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Shredding at Spirit



For Cory Cavegn, a broken jaw, a cracked rib and bruised lungs doesn’t stop him from hitting Spirit Mountain slopes. He’s even gone down slopes with his jaw wired shut. For Cavegn, snowboarding is a way of life.

“I leave school at 2 p.m. some days and don’t come back until 10 or 11 at night,? said Cavegn.

In Cavegn’s opinion, Spirit Mountain’s runs are sufficient enough to have a fun time. There is always something new, whether it’s the new rail or the whole terrain park.

“There are always ways to challenge yourself by trying tricks or different runs,? said Cavegn.

For others like Cavegn, Spirit is one outdoor recreational location where students go after school and on the weekends.

“It’s fun to get away from school on Fridays and jump over to Spirit Mountain,? said UMD snowboarder Peter Youngbauer.

Not only UMD, Spirit Mountain gets boarders from St. Scholastica, University of Wisconsin-Superior (UWS), Lake Superior College (LSC), other colleges around the Twin Ports area, as well as non-students and out-of-towners.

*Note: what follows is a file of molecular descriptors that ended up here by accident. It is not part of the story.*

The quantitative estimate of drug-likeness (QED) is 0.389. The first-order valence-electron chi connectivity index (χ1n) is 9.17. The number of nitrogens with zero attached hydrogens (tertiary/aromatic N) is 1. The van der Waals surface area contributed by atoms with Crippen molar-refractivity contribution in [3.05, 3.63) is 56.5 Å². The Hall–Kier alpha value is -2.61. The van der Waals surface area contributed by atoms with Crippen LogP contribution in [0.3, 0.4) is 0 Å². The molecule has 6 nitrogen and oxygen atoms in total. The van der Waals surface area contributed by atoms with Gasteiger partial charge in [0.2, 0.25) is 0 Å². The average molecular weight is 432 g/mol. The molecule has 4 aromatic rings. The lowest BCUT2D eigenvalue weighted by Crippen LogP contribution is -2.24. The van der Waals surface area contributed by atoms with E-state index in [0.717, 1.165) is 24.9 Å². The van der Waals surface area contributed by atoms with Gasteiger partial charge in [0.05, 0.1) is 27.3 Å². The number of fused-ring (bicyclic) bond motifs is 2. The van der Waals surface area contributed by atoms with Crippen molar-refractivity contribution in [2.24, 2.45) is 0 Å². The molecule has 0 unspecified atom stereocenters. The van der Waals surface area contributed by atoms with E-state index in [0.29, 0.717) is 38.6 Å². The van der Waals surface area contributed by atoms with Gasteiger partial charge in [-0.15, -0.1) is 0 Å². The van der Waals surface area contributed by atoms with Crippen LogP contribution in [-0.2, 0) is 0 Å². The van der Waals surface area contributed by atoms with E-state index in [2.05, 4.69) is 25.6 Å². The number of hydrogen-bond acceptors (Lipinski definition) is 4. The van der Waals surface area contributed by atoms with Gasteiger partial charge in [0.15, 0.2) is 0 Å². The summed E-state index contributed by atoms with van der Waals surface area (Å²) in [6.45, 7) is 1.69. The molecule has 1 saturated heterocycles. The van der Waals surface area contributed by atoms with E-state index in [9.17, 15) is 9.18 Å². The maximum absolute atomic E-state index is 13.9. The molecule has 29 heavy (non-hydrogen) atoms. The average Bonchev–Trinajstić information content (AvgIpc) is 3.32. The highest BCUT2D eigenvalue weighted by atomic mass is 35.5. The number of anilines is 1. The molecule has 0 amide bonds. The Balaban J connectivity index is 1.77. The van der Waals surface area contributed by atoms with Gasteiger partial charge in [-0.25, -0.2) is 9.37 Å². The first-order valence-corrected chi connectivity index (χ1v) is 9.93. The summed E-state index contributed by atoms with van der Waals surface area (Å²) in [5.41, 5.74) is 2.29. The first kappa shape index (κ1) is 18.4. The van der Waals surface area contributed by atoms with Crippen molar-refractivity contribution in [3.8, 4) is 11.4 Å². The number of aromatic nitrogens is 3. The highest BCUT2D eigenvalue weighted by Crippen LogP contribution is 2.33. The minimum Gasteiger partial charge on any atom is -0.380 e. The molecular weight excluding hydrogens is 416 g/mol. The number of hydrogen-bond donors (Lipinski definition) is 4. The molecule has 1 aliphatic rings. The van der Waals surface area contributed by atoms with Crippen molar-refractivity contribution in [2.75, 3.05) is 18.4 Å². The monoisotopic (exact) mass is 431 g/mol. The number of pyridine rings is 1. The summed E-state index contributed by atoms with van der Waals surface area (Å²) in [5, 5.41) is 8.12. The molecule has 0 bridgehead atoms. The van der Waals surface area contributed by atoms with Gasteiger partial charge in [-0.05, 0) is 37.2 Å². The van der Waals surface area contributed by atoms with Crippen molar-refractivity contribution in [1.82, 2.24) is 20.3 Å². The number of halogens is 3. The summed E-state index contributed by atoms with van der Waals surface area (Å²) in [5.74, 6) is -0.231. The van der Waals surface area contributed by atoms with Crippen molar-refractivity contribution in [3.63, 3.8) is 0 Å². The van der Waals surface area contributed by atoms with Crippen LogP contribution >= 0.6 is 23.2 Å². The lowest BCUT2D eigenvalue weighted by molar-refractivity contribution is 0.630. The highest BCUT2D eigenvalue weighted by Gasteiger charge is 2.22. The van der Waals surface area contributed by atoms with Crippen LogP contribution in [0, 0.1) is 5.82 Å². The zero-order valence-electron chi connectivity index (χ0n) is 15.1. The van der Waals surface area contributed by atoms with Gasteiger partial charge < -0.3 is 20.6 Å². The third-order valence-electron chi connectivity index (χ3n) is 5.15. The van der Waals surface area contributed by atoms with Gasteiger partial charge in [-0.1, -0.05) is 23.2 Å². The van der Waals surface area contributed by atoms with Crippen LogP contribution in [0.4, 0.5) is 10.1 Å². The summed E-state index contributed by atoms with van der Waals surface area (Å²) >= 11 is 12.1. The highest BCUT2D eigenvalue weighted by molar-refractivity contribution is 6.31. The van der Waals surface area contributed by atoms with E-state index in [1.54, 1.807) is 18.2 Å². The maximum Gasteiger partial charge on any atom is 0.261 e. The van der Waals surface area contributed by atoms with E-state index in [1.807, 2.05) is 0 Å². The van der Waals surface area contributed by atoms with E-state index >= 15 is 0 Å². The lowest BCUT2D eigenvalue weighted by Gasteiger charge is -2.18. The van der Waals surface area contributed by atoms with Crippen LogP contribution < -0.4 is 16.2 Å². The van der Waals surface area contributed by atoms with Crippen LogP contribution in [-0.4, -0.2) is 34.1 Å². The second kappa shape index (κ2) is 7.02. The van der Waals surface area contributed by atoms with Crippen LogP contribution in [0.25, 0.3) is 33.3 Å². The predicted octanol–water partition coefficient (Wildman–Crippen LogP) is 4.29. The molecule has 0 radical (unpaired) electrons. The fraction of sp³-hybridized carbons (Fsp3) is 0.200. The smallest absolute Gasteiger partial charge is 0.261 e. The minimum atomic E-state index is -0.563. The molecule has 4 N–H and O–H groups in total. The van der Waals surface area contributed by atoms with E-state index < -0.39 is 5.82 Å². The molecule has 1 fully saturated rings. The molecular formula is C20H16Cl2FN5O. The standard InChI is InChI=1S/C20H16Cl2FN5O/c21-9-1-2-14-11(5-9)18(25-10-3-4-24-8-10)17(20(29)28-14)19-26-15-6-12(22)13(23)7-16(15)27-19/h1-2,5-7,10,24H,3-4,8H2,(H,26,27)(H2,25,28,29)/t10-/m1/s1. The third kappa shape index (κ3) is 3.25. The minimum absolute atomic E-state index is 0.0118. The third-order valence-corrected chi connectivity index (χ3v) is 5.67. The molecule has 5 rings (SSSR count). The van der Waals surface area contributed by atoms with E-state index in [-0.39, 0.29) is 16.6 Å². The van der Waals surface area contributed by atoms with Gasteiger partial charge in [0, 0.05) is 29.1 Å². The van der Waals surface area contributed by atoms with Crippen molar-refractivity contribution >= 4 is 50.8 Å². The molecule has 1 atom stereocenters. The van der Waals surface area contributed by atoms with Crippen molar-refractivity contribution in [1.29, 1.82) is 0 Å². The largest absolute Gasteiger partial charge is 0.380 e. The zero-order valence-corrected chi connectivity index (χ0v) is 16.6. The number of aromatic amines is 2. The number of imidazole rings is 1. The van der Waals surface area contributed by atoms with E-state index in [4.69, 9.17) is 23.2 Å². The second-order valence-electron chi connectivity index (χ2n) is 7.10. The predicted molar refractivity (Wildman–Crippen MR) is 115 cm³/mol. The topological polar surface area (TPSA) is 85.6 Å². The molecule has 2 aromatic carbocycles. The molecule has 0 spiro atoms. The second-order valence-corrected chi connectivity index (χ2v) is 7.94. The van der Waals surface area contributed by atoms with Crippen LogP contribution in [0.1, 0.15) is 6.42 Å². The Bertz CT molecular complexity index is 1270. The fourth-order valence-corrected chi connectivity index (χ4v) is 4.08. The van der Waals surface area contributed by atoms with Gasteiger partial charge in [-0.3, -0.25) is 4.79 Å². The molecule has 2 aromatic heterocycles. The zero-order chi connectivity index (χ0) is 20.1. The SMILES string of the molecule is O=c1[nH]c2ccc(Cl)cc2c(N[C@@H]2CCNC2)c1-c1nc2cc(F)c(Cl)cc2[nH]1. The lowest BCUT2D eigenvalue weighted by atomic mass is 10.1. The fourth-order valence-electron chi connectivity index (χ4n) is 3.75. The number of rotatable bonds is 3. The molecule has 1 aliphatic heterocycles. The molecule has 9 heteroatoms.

For snowboarders, their activity takes work in order to be good.

“It definitely takes practice. It took three or four times just to get down the hill on my board,? said UMD boarder Josh Duclos.

Their hard work however, pays off. According to the official Spirit Mountain Web site, boarders can enjoy over 15 runs. The boarding park includes jumps and rails that are designed for tricks and is not for beginners.

The passions these boarders have consume their lives and appreciation of wintry Minnesota.

“The best thing to do is to throw four boards in the back, jump in the car, and head out to hill with some friends,? said Cavegn. “It’s at the slopes where the fun times lead to stories and memories for students in the Duluth area.?

Cory Claeson is at claes019@d.umn.edu